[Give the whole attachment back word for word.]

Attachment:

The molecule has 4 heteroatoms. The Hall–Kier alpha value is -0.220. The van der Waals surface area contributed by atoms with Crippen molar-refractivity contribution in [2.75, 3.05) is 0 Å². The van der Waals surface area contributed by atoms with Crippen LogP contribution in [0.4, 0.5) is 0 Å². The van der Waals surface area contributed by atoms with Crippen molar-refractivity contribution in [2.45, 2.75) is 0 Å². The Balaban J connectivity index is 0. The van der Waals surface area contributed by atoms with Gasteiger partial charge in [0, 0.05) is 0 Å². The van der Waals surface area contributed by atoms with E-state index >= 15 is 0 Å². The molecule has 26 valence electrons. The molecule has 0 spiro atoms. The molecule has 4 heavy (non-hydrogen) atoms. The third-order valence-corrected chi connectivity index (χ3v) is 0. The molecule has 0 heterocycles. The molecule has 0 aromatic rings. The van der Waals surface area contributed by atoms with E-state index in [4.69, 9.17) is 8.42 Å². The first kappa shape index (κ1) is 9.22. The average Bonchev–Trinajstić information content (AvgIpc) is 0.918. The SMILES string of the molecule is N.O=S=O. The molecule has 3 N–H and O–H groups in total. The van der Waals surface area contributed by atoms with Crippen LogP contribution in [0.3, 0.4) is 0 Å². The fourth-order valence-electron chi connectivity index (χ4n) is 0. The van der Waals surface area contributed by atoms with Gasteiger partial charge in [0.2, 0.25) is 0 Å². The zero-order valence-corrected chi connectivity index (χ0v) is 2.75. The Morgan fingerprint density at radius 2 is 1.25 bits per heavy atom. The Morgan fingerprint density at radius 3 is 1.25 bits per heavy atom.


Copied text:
The molecule has 4 heteroatoms. The Hall–Kier alpha value is -0.220. The van der Waals surface area contributed by atoms with Crippen molar-refractivity contribution in [2.75, 3.05) is 0 Å². The van der Waals surface area contributed by atoms with Crippen LogP contribution in [0.4, 0.5) is 0 Å². The van der Waals surface area contributed by atoms with Crippen molar-refractivity contribution in [2.45, 2.75) is 0 Å². The Balaban J connectivity index is 0. The van der Waals surface area contributed by atoms with Gasteiger partial charge in [0, 0.05) is 0 Å². The van der Waals surface area contributed by atoms with E-state index >= 15 is 0 Å². The molecule has 26 valence electrons. The molecule has 0 spiro atoms. The molecule has 4 heavy (non-hydrogen) atoms. The third-order valence-corrected chi connectivity index (χ3v) is 0. The molecule has 0 heterocycles. The molecule has 0 aromatic rings. The van der Waals surface area contributed by atoms with E-state index in [4.69, 9.17) is 8.42 Å². The first kappa shape index (κ1) is 9.22. The average Bonchev–Trinajstić information content (AvgIpc) is 0.918. The SMILES string of the molecule is N.O=S=O. The molecule has 3 N–H and O–H groups in total. The van der Waals surface area contributed by atoms with Crippen LogP contribution in [0.3, 0.4) is 0 Å². The fourth-order valence-electron chi connectivity index (χ4n) is 0. The van der Waals surface area contributed by atoms with Gasteiger partial charge in [0.2, 0.25) is 0 Å². The zero-order valence-corrected chi connectivity index (χ0v) is 2.75. The Morgan fingerprint density at radius 2 is 1.25 bits per heavy atom. The Morgan fingerprint density at radius 3 is 1.25 bits per heavy atom.